• erythema migrans

Mx in ED

  • once doctor is happy there are no complicating factors and the above are addressed:
    • if leg cellulitis, strict elevation of leg to improve circulation and healing, and consider prophylactic enoxaparin to prevent deep venous thrombosis (DVT)
    • if the cellulitis is early, the patient is well, then the patient may be suitable for a trial of oral antibiotics (eg. flucloxacillin or cephalexin) +/- initial stat iv dose (eg. long acting antibiotic such as cephazolin)
    • otherwise, admit into short stay unit for iv antibiotics +/- hospital in the home, then if improved a course of oral antibiotics
      • usually need 5 days of iv antibiotics (eg. cephazolin 1-2g bd if managed by HITH nurses)
  • remember to Rx the cause such as tinea pedis
  • preferred choices of oral antibiotics
    • possible Staph:
      • flucloxacillin, or clindamycin if penicillin sensitive
      • NB. cefalexin has poor coverage for Staph aureus
    • most likely Strept:
      • cefalexin may be an option as better tolerated than the above
    • water-borne infections
      • those acquired in sea water could be caused by Vibrionaceae including Shewanella sp
      • those acquired in fresh water could be caused by Aeromonas sp
        • may need ciprofloxacin 500mg o bd or 400mg iv bd for at least 14 days +/- merepenem if severe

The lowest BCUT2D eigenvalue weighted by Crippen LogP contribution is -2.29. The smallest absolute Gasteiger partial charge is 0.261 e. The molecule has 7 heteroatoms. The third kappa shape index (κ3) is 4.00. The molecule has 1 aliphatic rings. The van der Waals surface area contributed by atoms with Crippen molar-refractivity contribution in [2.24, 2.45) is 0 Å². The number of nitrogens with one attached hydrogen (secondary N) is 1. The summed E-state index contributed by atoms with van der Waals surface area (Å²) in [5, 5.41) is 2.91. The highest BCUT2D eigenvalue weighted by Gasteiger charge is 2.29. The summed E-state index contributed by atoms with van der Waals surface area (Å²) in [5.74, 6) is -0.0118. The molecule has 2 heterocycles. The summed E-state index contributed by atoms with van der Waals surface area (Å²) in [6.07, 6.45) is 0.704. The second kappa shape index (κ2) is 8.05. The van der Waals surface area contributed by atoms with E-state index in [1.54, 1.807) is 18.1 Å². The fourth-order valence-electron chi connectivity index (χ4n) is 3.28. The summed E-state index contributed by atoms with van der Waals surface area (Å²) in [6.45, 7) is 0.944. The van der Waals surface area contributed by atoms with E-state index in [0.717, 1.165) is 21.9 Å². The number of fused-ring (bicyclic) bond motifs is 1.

other unilateral cellulitis

  • these cases are likely to warrant further Ix or prolonged Rx and are usually best referred to general medicine rather than admission into a short stay unit where they are likely to block patient flow in the ED
  • they should be assessed as for simple cellulitis above, looking to exclude and address potential differentials or complications.

"bilateral leg cellulitis"

  • in the absence of trauma to both legs, rarely does cellulitis start on both legs simultaneously and rarely starts on one leg and jumps to the other
  • as a general rule these patients do not have cellulitis but another disorder often grouped as “pseudocellulitis” such as:
    • patients with bilateral chronic leg oedema from the many causes of this are most likely to have florid venous dermatosis, although uncommonly could have extensive DVTs
      • venous stasis dermatosis due to chronic oedema can cause the intense red discoloration on the shins, without sharp lines of demarcation, that is the hallmark of non infectious leg oedema, unfortunately they may temporarily improve on admission but this is due to leg elevation not the antibiotics leading to further confusion
    • one should not miss classic conditions such as:
      • urticaria
      • erythema nodosum - tender discrete red nodules on mainly anterior aspects lower legs
      • sunburn
      • contact dermatitis - this is a common cause of increasing pain, erythema in patients with stasis dermatosis, especially if topical creams or antibiotics have been used
      • xerotic eczema - itchy, dry lake bed like skin lesions over shins (eg. elderly excessive bathing or legs close to heaters), may become weepy dermatitis
      • lipodermatosclerosis
      • Kaposi sarcoma (consider HIV testing)
      • vasculitis presents with palpable purpura such as:


cellulitis.txt · Last modified: 2021/10/25 23:46 by gary1